In the olden days, DJ’s would cue their next track using a telephone handset speaker, with no pitch control and maybe some EQ if they were lucky. Fast forward to 2013 and thankfully, times have changed, and headphone manufacturers have come up with many models with the twenty-first century DJ in mind.
Durability and portability are two key factors for any DJ. Even if you are just a beginner starting out, with any luck, you will soon be jumping at every opportunity to test your skills at house parties and local events, and you will soon know just how well your pair of headphones withstand being stuffed in and out of bags every weekend. A lot of DJ can fold down into themselves for protection in transit, and some have replaceable parts to prolong their life.
As a DJ, it’s very likely that you will be wearing your headphones a lot. With that in mind, your new pair needs to be comfortable to wear for long periods. The materials used as well as headband padding can affect. Some like phones that fully encase the ears, while others prefer on-ear pads that make the constant switching between ‘on head’ and ‘round neck’ modes. For anyone making music on the go, you’ll probably be using your cans as portable monitors. Therefore comfort will become even more of necessity.
Of course in this business, sound matters and there is quite a lot to look out for. In big DJ booths and rawkuss house parties, isolating the sound, you want to listen to and cutting out everything else is essential. This is called noise reduction. Loudness is also a key factor for the same reasons. You will want your cans to give you as much volume as possible before distorting. DJ headphones have a higher sensitivity and impedance than regular headphones to cope with the higher outputs that mixers have. Don’t try plugging your iPod earphones into your mixer and turning up full; they won’t be instrumental after…. For more info on terms such as sensitivity and impedance check out our jargon buster.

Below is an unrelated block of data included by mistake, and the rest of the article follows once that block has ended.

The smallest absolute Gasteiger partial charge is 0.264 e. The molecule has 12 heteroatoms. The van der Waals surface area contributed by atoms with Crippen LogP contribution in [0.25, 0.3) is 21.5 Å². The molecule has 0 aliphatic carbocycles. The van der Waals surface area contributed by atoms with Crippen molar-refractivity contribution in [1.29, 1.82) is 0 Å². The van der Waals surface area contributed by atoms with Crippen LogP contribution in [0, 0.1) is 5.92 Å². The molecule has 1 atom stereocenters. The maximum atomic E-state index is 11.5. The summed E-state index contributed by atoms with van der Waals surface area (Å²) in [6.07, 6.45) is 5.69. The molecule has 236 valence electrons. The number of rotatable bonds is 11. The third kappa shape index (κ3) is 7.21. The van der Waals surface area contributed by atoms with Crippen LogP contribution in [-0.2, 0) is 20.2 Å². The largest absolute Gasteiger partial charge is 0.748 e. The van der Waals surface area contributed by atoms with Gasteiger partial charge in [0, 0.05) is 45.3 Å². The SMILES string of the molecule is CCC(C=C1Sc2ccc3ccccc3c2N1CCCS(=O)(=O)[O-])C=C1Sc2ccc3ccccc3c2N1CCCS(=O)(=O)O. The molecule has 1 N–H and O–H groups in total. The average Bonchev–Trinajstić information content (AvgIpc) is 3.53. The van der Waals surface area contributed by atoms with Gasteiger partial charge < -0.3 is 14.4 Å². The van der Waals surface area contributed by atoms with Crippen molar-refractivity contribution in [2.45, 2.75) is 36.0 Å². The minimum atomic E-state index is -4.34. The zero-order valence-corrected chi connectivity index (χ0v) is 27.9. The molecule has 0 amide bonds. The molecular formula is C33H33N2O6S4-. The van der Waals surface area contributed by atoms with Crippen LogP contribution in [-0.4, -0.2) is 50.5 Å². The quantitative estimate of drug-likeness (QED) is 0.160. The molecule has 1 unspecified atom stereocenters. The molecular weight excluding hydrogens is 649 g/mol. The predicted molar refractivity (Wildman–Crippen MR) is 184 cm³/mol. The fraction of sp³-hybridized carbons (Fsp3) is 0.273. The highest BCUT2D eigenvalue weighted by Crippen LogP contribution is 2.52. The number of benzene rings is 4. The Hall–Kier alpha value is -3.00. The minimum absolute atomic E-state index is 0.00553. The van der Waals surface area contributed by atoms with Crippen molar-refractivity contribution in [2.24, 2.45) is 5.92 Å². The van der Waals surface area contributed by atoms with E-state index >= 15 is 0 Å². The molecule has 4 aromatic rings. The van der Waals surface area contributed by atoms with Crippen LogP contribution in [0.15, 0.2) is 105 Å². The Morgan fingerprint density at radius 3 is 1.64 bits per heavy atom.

When available, the frequency response is also another important factor to consider. Every speaker performs differently at each frequency, what this means is that some phones will give you more bass than others whereas some will have greater clarity in the highs. If you plan to use your new purchase when making your tunes, a flatter response will be desired. The best time to use this data is when comparing models.
One other thing that’s worth mentioning is style. As a DJ, you have to look your best. No one likes a try hard, but turning up for a set of some Headphones held together by Gaffa tape doesn’t look too hot either. Style is a personal choice so that we will leave that up to you
Everyone is different, and this is not a one size fits all type of deal. Not one factor alone is most important above everything else for everybody. You’re looking for the best compromise for you, that Goldilocks zone where everything is just right, including the price.
Check out our tools to help you narrow down the search, and when you’re ready to buy, links to Amazon can be found for each model on the review page.
Good luck and happy mixing